Tag Archives: Christian nonfiction

A Mile Wide by Brandon Hatmaker (Thomas Nelson, 2016)

Deep and Wide {Book Review – A Mile Wide by Brandon Hatmaker}

A Mile Wide by Brandon Hatmaker (Thomas Nelson, 2016)

About the book (from the publisher):

A Mile Wide: Trading a Shallow Religion for a Deeper Faith by Brandon Hatmaker (Thomas Nelson, 2016)

As a host and guest judge for HGTV and DIY Network (My Big Family Renovation, Brother v.s. Brother, Tiny House Arrest), Brandon Hatmaker understands what it takes to rehab a home. But after twenty-plus years of working with the local church (and as husband to bestselling author Jen Hatmaker), he has an even greater understanding of what it takes to rehab an everyday faith. In A Mile Wide, he helps readers see more clearly how the gospel works in us and eventually through us to transform an anemic spiritual life into a deeper, fuller, and more effective faith.

Offering fresh perspective on eight essentials of Christianity—the gospel, identity, scripture, discipleship, kingdom, mission, community, and justice—Hatmaker provides biblical insight and practical applications that tap into the richer life Christ promised his people, individually and as a community. God wants more than simply to save us; he’s also determined to transform us, restore us, and use us to reveal the coming of his kingdom right here, right now.

My thoughts:

It took me a long time to read this book. And I think I needed to take it slow.

I have so many notes and parts marked to go back and read and consider and discuss. And also? To do something about.

One of the author’s main intentions in this book is that our faith is to be lived out daily and in all areas of our lives. Not just within the church family. Not just within our town. Not just in monetary donations abroad. But in all aspects.

I marked over 50 quotes (my norm might be 10-12). I have pondered what’s in this book, shared it with others, and more.

The author approaches this material with a straightforward yet conversational tone. He uses anecdotes from own experiences as a pastor, a father, a community member, and more to show his own lessons learned (without ever being condescending or judgmental). He also uses biblical stories to exemplify gospel in action, especially focusing on how Jesus was and is the prime example of mercy translated into action (p. 164), with closer looks at a few select verses.

Written mainly to those who are already believers, the book is split into two main sections (“The Gospel in Us” and “The Gospel Through Us”) and nine chapters that expand on the previous discussion. Each chapter ends with discussion questions that would be best used with a partner or group, as this book definitely warrants discussion and implementation.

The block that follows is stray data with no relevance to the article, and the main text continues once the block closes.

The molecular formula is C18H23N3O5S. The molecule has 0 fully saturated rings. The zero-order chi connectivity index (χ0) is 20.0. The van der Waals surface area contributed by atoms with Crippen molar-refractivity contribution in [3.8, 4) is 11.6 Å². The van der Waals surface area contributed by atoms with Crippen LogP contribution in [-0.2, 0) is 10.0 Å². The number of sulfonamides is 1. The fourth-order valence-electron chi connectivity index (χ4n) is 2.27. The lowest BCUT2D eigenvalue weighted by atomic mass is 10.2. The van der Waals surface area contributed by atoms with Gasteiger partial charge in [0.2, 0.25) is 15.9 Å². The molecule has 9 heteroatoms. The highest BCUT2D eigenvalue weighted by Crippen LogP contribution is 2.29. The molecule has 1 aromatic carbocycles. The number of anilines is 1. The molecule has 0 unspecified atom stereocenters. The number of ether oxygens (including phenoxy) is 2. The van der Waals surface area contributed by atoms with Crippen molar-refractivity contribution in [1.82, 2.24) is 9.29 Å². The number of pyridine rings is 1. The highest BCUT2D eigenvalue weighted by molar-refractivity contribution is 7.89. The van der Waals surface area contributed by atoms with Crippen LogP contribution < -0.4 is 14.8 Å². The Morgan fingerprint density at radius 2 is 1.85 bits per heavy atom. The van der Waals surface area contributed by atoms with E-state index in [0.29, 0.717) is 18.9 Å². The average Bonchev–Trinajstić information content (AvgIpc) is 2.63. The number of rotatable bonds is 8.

I highly recommend reading this book after reading Love Does by Bob Goff (my review of that amazing book here) for a fantastic look at loving and faith through action (with the foundation on why and mercy and love received from God) and in our daily lives. I also recommend it for any leaders within faith communities, as many discussions are on mobilizing folks in genuine and welcoming ways.

What’s one of your favorite books that affecting how you live your faith daily?

Disclosure: I received a free copy of this book from the publisher as a part of the BookLook bloggers program. All opinions expressed are my own, and this is my honest review.

I am an affiliate for Amazon Associates. If you click on an Amazon link and then make a purchase, I receive a small commission. This does not affect your final cost at all. Thank you for supporting this blog and my family!

This site is a participant in the Amazon Services LLC Associates Program, an affiliate advertising program designed to provide a means for sites to earn advertising fees by advertising and linking to Amazon.com.

40 Days to a Joyful Motherhood by Sarah Humphrey (Abingdon Press, 2016)

A Coloring Devotional (Book Review – 40 Days to Joyful Motherhood)

It seems much of what I’m reading and reviewing lately has to do with living the creative life and self-care to take care of what God’s given us to subsequently be able to pour out to others.

This book continues the trend.

40 Days to a Joyful Motherhood by Sarah Humphrey (Abingdon Press, 2016)

40 Days to a Joyful Motherhood: Devotions and Coloring Book to Nourish Mom by Sarah Humphrey (Abingdon Press, 2016)

From the publisher:

Nourishment for a mother’s soul through 40 days of devotion and . . . doodling!

Wouldn’t it be marvelous if mothering came with a concrete set of instructions—an easy recipe we could follow? Instead, motherhood challenges women to find their faith, their true selves, and their family through daily doses of trial and error. It is a brilliant and healing time of life that is full of joy, pain, and beauty with a small side of crisis (and humor). What mothers do not know, they learn. And through this lifelong process of learning, they nurture and care for the most precious gifts on earth: children. In a modern society where moms often have a full and busy plate, these 10 minute daily devotions focus on six key topics of motherhood:

-Self-acceptance
-Self-care
-Reconciling with grief, hope and expectations
-Generosity
-Presence
-Forgiveness

In addition to the devotions, these beautiful pages are adorned with handmade illustrations to help you refresh from long days or even occasional sleepless nights. So, grab your colors and a little quiet time for yourself while doodling at the kitchen table. You will be grateful you did!